Frisco Town Council looks to limit number of marijuana shops |

Frisco Town Council looks to limit number of marijuana shops

The Frisco Town Council was expected to take action Tuesday on an ordinance that would have green lighted plans to convert the old A&W into a medicinal marijuana establishment. After a long public comment period, town council members decided to table the measure until its Aug. 12 meeting.
Joe Moylan / |

The Frisco Town Council on Tuesday, June 10, passed an emergency ordinance that could derail plans to turn the old A&W restaurant on Summit Boulevard into a medicinal marijuana business.

According to new regulations, adopted in a 5-2 vote, future retail and medicinal marijuana establishments would have to comply with greater setback restrictions from residences and comparable businesses.

The new regulations extend the distance between medicinal and retail marijuana businesses from 500 to 700 feet. The ordinance also requires future marijuana shops to be located at least 500 feet away from residential dwellings. Original language called for a residential setback of just 100 feet.

The ordinance further amends local marijuana business regulations by prohibiting two retail or medicinal marijuana establishments from residing in a single development project.

“ … we’re not specifically targeting the A&W application. Council felt we needed to work out some of the kinks in our existing regulations, specifically our distance requirements.”
Bill Efting
town manager

The ordinance defines a single development project as commercial property in which businesses share common areas, such as parking lots and sidewalks, or are governed by a shared property association.

The new regulations were passed as an emergency ordinance, meaning they went into effect immediately. Councilman Tom Connolly and Councilwoman Kathleen Bartz voted against the regulations.

Frisco town attorney Thad Renaud introduced the ordinance, saying it was designed to increase distance requirements and further limit the number of marijuana businesses in Frisco.

“There are so many other jurisdictions that either have greater limitations or moratoriums in place,” Renaud said. “It drives those potential business owners to other towns and we feel we have all of the marijuana establishments a community of this size can handle.”

Frisco has two marijuana businesses: the Bioenergetic Healing Center at 842 N. Summit Blvd. and Jerry Olson’s Medical Marijuana of the Rockies located up the street at 720 N. Summit Blvd. Those shops meet the town’s previous distance requirements of 500 feet.

Before the vote, Olson asked the town council how the changes, if approved, would affect pending applications for either a new retail or medicinal marijuana business license in town. Although he didn’t ask about any specific applications, the question was raised in reference to plans to convert the old A&W restaurant into a marijuana establishment.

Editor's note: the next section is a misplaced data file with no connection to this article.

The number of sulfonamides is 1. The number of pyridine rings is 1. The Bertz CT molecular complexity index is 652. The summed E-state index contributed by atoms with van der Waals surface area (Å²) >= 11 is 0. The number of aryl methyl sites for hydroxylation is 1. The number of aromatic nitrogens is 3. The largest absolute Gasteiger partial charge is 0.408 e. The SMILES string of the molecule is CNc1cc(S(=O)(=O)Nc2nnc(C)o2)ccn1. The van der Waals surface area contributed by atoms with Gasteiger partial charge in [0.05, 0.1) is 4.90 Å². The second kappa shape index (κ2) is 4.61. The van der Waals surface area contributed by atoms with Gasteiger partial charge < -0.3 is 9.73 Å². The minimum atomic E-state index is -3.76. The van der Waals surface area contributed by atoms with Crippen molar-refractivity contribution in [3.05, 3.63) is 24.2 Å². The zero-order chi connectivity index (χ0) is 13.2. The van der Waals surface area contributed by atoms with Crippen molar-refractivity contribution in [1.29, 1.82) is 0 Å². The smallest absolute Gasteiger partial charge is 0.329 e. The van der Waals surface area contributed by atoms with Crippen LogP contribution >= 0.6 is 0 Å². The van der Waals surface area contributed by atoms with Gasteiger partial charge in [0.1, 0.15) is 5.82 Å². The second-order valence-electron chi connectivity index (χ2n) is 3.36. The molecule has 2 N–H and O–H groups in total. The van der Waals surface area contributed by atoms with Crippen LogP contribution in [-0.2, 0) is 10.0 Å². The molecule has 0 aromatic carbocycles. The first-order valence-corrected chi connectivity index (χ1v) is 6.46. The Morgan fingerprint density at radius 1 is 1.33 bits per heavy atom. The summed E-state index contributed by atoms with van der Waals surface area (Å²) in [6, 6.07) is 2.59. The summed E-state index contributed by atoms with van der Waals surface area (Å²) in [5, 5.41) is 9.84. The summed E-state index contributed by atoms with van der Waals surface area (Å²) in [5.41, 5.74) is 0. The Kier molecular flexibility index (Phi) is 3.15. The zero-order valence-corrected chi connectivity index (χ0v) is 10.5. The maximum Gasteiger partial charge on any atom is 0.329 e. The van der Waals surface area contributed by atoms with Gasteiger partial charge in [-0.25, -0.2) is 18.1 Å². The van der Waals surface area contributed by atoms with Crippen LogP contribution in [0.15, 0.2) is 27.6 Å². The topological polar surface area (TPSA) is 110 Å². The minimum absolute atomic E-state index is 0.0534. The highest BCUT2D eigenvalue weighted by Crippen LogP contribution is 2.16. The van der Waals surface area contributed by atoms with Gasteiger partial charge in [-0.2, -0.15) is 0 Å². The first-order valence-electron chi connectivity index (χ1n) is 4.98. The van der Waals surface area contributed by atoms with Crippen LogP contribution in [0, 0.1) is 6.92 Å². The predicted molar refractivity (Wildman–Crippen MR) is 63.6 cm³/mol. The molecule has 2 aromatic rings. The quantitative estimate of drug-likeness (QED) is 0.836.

It was previously reported that Rhett Jordan, of Denver, and Josh Ginsberg, of Boulder, purchased A&W in November 2013 for $1.25 million under the name 861 Summit Boulevard LLC. However, Olson said the true purchaser was Peter Knobel, of Solaris Residences in Vail.

Although Knobel could not be reached by press time for a comment, Summit County Assessor’s Office records show the current owner of A&W receives his or her mail at 141 E. Meadow Drive, Suite 211 in Vail. Solaris Residences is located at the same address.

Debra Wohlmuth, Frisco town clerk, said Summit Boulevard LLC has applied for a medicinal license, which has already navigated the state’s approval process, but has not yet been approved by the town. The applicants are first moving through the local building permits process, Wohlmuth said.

On Wednesday, town manager Bill Efting said Summit Boulevard LLC’s application was the only one pending that he was aware of. Although he could not remember specifically, Efting said a Vail company is listed as one of the partners on the application.

Summit Boulevard LLC would be located across the street from Bioenergetic Healing Center and a block away from Medical Marijuana of the Rockies. A Google maps search places the pending business just outside the newly approved 700-foot buffer of both of those shops, but well within the new 500-foot residential buffer.

“We don’t know that yet because it depends on how you measure and we haven’t measured the distance yet,” Efting said. “This change was not brought to our attention by any of the current shop owners and we’re not specifically targeting the A&W application.

“Council felt we needed to work out some of the kinks in our existing regulations, specifically our distance requirements.”

Efting said he, Renaud and other town staffers would review the A&W application next week.

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